Back in 1944, three types of school were proposed—grammars, secondary moderns and technical schools—but by 1959 only 2% of any year group could expect to get to a technical school. The problem is sometimes in delivery and the mechanism for implementation. What plans does the Secretary of State have to make sure that the changes in the Green Paper will be implemented in such a way that we reach every community and every child, and can be sure that we are giving every child the best possible opportunity, either in a grammar school or some other, different type of school? The mechanism—brokering it and checking that it is working—will count for a lot with this policy.
I very much pay tribute to all my hon. Friend’s work as Chair of the Education Committee. This is about building capacity; fundamentally, it is about having more good school places for children around Britain. The test of its success will be a continued improvement in attainment—very much following on from what my right hon. Friend the Member for Surrey Heath (Michael Gove) has said—focusing in particular on those children who do not get as far as they should and have not been able to enjoy and benefit from the broader reforms that so many more children are now benefiting from.
Let me tell the Secretary of State that this country has made steady progress on education over the years, under all parties. There has been real improvement in our education system; is she aware that sending a message that that is a history of failure is not very encouraging to teachers and the people who deliver education? I beg her not to start what we have already seen in the Chamber, namely a bitter turf war about comprehensives against grammars. If she likes grammar schools, she should provide the evidence. Provide what is best for our students and our kids in this country, but do not start an ideological turf war that will be very damaging to our country.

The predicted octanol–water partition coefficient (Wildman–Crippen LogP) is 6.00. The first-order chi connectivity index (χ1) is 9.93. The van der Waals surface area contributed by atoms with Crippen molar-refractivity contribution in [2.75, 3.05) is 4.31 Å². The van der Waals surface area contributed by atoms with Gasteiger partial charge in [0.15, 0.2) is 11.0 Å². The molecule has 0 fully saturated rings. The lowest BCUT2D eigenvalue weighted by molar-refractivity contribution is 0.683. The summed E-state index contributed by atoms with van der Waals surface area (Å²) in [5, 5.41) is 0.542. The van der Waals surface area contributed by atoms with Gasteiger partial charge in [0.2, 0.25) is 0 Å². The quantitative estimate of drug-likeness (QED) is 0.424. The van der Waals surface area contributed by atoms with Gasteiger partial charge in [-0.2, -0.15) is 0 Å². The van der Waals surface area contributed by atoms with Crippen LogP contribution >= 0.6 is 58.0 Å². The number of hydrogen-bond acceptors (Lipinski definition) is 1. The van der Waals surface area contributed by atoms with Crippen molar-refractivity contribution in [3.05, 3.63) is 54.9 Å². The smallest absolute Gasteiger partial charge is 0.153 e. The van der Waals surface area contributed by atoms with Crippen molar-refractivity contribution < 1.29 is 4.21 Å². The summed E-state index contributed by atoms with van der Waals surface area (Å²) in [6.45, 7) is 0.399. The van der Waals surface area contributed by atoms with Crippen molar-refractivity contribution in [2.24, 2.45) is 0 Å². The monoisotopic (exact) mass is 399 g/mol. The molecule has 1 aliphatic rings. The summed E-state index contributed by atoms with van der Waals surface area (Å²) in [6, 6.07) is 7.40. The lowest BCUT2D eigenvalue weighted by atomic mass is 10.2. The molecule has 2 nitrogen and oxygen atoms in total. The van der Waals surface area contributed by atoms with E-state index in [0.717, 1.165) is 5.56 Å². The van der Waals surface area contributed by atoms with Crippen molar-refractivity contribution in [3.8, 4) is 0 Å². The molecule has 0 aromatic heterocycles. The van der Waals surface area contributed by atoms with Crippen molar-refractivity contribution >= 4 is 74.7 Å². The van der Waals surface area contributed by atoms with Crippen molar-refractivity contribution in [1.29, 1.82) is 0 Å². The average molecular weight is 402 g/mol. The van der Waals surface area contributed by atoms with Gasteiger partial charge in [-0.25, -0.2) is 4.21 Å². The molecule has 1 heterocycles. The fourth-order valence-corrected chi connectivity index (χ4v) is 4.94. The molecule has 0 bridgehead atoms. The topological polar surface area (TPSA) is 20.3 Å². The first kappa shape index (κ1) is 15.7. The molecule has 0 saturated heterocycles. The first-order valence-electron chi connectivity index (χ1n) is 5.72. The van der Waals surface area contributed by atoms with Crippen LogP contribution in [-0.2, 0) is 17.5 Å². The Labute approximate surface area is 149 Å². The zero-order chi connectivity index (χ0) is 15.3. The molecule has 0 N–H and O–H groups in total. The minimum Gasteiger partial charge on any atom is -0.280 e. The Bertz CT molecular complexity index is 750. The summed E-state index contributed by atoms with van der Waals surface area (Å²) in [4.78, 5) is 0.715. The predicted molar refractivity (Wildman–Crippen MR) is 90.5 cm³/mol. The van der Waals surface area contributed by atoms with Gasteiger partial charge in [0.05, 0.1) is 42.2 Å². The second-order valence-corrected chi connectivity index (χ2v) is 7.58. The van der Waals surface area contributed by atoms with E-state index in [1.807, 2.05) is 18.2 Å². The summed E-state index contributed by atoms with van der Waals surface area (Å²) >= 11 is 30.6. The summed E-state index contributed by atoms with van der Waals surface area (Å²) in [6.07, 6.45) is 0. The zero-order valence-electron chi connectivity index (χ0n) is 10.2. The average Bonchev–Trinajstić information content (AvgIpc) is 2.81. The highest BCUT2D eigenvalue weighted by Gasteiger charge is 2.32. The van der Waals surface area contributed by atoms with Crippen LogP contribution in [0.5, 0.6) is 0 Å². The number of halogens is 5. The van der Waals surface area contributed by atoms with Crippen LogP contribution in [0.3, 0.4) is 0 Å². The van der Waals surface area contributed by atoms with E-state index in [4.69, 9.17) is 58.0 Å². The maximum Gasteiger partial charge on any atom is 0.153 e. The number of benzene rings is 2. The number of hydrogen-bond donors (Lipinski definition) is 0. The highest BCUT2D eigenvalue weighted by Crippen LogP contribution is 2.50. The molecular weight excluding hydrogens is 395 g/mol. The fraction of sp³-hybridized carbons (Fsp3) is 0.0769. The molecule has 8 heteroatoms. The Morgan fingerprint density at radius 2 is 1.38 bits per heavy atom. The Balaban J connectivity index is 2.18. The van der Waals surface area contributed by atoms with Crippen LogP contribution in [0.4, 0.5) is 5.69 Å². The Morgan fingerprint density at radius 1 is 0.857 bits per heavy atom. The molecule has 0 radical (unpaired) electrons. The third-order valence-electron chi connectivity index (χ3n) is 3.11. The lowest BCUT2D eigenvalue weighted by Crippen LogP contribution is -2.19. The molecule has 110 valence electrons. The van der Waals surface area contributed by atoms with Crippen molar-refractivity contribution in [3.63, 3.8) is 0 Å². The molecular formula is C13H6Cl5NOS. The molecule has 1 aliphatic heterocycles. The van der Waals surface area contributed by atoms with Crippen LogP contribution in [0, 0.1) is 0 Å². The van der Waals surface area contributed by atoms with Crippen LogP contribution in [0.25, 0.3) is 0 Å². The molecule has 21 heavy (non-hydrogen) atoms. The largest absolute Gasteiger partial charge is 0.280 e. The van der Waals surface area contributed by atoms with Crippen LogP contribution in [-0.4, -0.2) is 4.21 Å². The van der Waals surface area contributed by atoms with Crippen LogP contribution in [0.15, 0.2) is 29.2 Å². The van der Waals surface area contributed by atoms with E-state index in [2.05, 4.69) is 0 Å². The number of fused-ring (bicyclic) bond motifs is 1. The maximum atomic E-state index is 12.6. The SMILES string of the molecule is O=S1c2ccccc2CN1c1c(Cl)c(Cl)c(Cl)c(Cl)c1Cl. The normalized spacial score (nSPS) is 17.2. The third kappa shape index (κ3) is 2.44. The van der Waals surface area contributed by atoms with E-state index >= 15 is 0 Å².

I agree with the hon. Gentleman. We need to open up a measured debate that is based on evidence on what it will take to improve our school system, and particularly on what it will take to enable those who do not have access to a good school place to have one. We believe that selection can play a role, and that we should look at how that can be done more effectively.
The hon. Gentleman was at the urgent question on Thursday. I recognise how emotive the issue is on both sides of the House—it is emotive because it matters for all of our children. The wrong thing to do would be simply to see the concerns that Labour Members express and put them in a box, unprepared to look at how we can make grammars work more effectively for disadvantaged children. We should recognise that every child is different. Those who are academic need schools that can help them stretch themselves.
My anxiety with some of the proposals is this: the Secretary of State rightly focuses on areas of economic and educational disadvantage, but without any kind of local catchment area how can we guarantee that new selective schools will benefit the communities in which they are situated?
We are setting out a number of conditions that new grammars would have to meet for them to be able to open in the first place. Part of that would be working with local communities and demonstrating local demand. It could also involve setting up a non-selective school or sponsoring one that is already there, or setting up or sponsoring a primary school in a more low-income area that feeds the grammar school, so that it absolutely reaches into some of those communities that we want to benefit most from the good or outstanding grammars that are established. I encourage my right hon. Friend to look at the consultation document, which opens a lot of questions about how we can do that effectively. I will no doubt be interested in her response.